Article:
Current Southern California newspapers could combine to form one super-regional operation.
Platinum Equity, financial swingers from Beverly Hills, bought the Union-Tribune in March of 2009 for a song. Now San Diegans wonder if that song is “A Cottage for Sale.”
On July 11 of this year, the U-T reported that Platinum had hired investment banking firm Evercore Partners to “help evaluate strategic alternatives.” Nine times out of ten, such an announcement is the equivalent of hanging out a “For Sale” shingle. That would be particularly true of a private equity firm such as Platinum. Such outfits buy assets to sell them. Platinum’s philosophy is to buy mixed-breed pooches and sell them as Thoroughbred racehorses. Its normal holding period is three to five years.
On July 16, a maudlin missive was printed in the U-T under the name of publisher Ed Moss. He promised that the newspaper would be doing great things for San Diego and then stated, “Our commitment to the San Diego region is steadfast…San Diego County is our home.”
Huh? Such a statement can be read several ways, but it would suggest that the newspaper — if not Platinum — is remaining in San Diego. (Of course, liar’s poker is a favorite game among investment bankers, so possibly very little should be read into Moss’s so-called commitment.)
However, I do think it is possible that Platinum and the U-T will remain. It’s plausible that media moguls are huddling to combine papers in Southern California. The U-T, Orange County Register, Los Angeles Times, Riverside Press-Enterprise, and papers belonging to the MediaNews Group could combine into one operation — although it’s not likely that they all would join in.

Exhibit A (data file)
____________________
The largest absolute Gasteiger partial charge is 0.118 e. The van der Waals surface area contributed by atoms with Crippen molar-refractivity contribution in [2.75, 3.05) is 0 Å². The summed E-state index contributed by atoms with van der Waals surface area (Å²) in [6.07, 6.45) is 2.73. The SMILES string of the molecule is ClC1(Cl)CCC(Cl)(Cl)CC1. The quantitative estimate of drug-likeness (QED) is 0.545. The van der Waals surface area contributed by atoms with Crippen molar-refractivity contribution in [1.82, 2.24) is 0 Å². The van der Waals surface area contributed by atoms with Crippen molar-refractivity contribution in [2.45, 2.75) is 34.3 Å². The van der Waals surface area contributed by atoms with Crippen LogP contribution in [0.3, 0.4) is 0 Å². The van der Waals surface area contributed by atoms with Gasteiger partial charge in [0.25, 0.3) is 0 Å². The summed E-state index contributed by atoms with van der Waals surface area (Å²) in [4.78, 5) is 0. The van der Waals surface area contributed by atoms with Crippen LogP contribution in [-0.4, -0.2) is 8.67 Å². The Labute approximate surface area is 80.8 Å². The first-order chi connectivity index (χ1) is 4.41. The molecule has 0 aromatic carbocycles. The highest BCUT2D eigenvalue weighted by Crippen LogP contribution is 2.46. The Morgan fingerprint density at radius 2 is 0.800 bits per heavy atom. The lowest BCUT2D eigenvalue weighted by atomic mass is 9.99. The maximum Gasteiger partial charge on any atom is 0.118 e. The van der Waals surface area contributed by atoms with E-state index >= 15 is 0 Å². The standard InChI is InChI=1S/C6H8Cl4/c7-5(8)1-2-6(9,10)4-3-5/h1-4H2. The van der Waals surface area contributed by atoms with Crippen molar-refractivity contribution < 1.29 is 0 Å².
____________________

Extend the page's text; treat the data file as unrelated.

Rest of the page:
The papers would probably be printed in one or two locations. There might be a central copydesk. Certain stories would run in every paper. Accounting, circulation, and sales functions could be integrated. Employment would be slashed.
But where would the money come from? Freedom Communications, parent of the Orange County Register, emerged from bankruptcy last year and is trying to sell its 100 papers, including 27 dailies, along with 8 television stations. Tom Gores, head of Platinum, and his brother Alec Gores, also an investment banker, are said to have bid together for part of Freedom. (Platinum won’t address the point.) Freedom and MediaNews have been flirting off and on.
The Los Angeles Times’s parent, Chicago’s Tribune Company, is slogging through one of history’s messiest bankruptcies. It is now going through another round of layoffs. Denver’s MediaNews Group owns several Southern California papers, including the Long Beach Press-Telegram, Pasadena Star-News, Los Angeles Daily News, San Bernardino Sun, and the Torrance-based Daily Breeze (once owned by Copley Newspapers, the U-T’s former owner). MediaNews went through bankruptcy last year, giving its lenders equity in lieu of a slug of debt.
None of these companies has the financial muscle to control an agglomeration of Southern California newspapers. So Evercore’s job might be to find an investor, or more likely a combination of investors (private equity groups, hedge funds, etc.) to supply the capital for the undertaking. Possibly the effort could be coordinated among existing companies, but that’s not likely.